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“Remember, boys, nothing on God's earth must stop the United States mail!” said John Butterfield to his drivers. Short as the life of the Southern Overland Mail turned out to be (1858 to 1861), the saga of the Butterfield Trail remains a high point in the westward movement. A. C. Greene offers a history and guide to retrace that historic and romantic Trail, which stretches 2800 miles from the Mississippi River to the Pacific coast. “A fine mix of past and present to appeal to scholar and lay reader alike.”—Robert M. Utley, author of The Lance and the Shield: The Life and Times of Sitting Bull
Colonel Henry M. Lazelle and the U.S. Army
Henry Martyn Lazelle (1832-1917), born in Enfield, Massachusetts, the son of a farmer, orphaned at the age of four, and raised by a succession of relatives and family friends, was the only cadet in the history of the U.S. Military Academy to be suspended and sent back a year (for poor grades and bad behavior) and eventually return as Commandant of the Corps of Cadets. After graduating from West Point in 1855, he scouted with Kit Carson, was wounded by Apaches, and spent nearly a year as a "paroled" prisoner-of-war at the outbreak of the Civil War. Exchanged for a Confederate officer, he took command of a Union cavalry regiment, chasing Mosby's Rangers throughout northern Virginia. The early days of Reconstruction brought him to the Carolinas. Later he represented the U.S. at British Army maneuvers in India and commanded units and posts in the Far West and the Dakotas during the relocation and ravaging of the American Indian nations. Due in part to an ingrained disposition to question the status quo, Lazelle's service as a commander and senior staff officer was punctuated at times with contention and controversy. In charge of the official records of the Civil War in Washington, he was accused of falsifying records, exonerated, but dismissed short of tour. As Commandant of Cadets at West Point, he was a key figure during the infamous court martial of Johnson Whittaker, one of West Point's first African American cadets. Again, he was relieved of duty after a bureaucratic battle with the Academy’s Superintendent. Lazelle retired in 1894 as Colonel of the 18th U.S. Infantry at Fort Bliss, Texas, where his Army career had begun 38 years earlier. Along the way, he authored articles on military strategy and tactics, took up spiritualism, and published two books on the relationship between science and theology.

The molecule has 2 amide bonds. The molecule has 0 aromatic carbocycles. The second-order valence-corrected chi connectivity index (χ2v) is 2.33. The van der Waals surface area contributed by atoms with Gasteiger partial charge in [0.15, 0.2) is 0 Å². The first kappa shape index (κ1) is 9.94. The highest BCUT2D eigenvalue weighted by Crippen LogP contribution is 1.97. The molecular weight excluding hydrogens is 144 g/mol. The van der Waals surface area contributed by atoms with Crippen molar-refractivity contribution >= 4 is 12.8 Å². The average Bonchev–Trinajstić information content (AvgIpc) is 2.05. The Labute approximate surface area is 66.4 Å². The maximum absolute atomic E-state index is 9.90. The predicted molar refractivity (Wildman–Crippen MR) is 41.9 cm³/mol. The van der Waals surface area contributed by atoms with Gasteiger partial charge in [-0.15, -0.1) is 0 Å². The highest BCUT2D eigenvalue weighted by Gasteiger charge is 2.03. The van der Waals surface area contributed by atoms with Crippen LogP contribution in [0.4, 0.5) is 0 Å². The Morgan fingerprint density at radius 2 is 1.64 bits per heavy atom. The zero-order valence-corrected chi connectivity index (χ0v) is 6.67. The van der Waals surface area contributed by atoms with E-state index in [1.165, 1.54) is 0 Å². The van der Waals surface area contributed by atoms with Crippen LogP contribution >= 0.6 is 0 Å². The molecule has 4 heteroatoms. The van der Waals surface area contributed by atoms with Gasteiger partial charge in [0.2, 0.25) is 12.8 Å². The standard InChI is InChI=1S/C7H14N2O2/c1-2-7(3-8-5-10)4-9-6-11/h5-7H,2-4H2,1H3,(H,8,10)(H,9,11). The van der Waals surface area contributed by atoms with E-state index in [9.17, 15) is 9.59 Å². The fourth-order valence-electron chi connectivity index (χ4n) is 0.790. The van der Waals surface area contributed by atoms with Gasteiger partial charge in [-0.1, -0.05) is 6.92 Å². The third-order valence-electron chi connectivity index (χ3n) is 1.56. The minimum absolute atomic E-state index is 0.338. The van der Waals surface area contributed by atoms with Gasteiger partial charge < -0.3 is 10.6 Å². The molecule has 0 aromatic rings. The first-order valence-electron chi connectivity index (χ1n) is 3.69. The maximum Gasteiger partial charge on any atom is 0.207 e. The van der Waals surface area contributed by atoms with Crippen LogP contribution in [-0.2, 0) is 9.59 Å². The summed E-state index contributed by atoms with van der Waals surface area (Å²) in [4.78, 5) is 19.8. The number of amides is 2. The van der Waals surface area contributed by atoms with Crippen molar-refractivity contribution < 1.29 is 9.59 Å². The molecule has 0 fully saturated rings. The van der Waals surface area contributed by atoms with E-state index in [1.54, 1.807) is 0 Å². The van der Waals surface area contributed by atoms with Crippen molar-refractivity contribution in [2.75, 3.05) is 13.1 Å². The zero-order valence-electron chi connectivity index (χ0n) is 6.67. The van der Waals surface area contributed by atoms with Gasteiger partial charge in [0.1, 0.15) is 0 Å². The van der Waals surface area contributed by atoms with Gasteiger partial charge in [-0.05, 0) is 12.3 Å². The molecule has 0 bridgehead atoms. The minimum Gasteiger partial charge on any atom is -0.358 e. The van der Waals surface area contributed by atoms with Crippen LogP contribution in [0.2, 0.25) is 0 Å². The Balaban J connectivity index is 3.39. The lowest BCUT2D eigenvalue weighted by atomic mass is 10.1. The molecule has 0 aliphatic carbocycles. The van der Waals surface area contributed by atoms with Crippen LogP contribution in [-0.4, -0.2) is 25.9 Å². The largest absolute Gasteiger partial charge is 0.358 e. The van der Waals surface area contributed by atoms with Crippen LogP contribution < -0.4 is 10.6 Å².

Leather Britches Smith and the Grabow War
Louisiana’s Neutral Strip, an area of pine forests, squats between the Calcasieu and Sabine Rivers on the border of East Texas. Originally a lawless buffer zone between Spain and the United States, its hardy residents formed tight-knit communities for protection and developed a reliance on self, kin, and neighbor. In the early 1900s, the timber boom sliced through the forests and disrupted these dense communities. Mill towns sprang up, and the promise of money lured land speculators, timber workers, unionists, and a host of other characters, such as the outlaw Leather Britches Smith. That moment continues to shape the place’s cultural consciousness, and people today fashion a lore connected to this time. In a fascinating exploration of the region, Keagan LeJeune unveils the legend of Leather Britches, paralleling the stages of the outlaw’s life to the Neutral Strip’s formation. LeJeune retells each stage of Smith’s life: his notorious past, his audacious deeds of robbery and even generosity, his rumored connection to a local union strike—the Grabow War—significant in the annals of labor history, and his eventual death. As the outlaw’s life vividly unfolds, Always for the Underdog also reveals the area’s history and cultural landscape. Often using the particulars of one small town as a representative example, the book explores how the region remembers and reinterprets the past in order to navigate a world changing rapidly.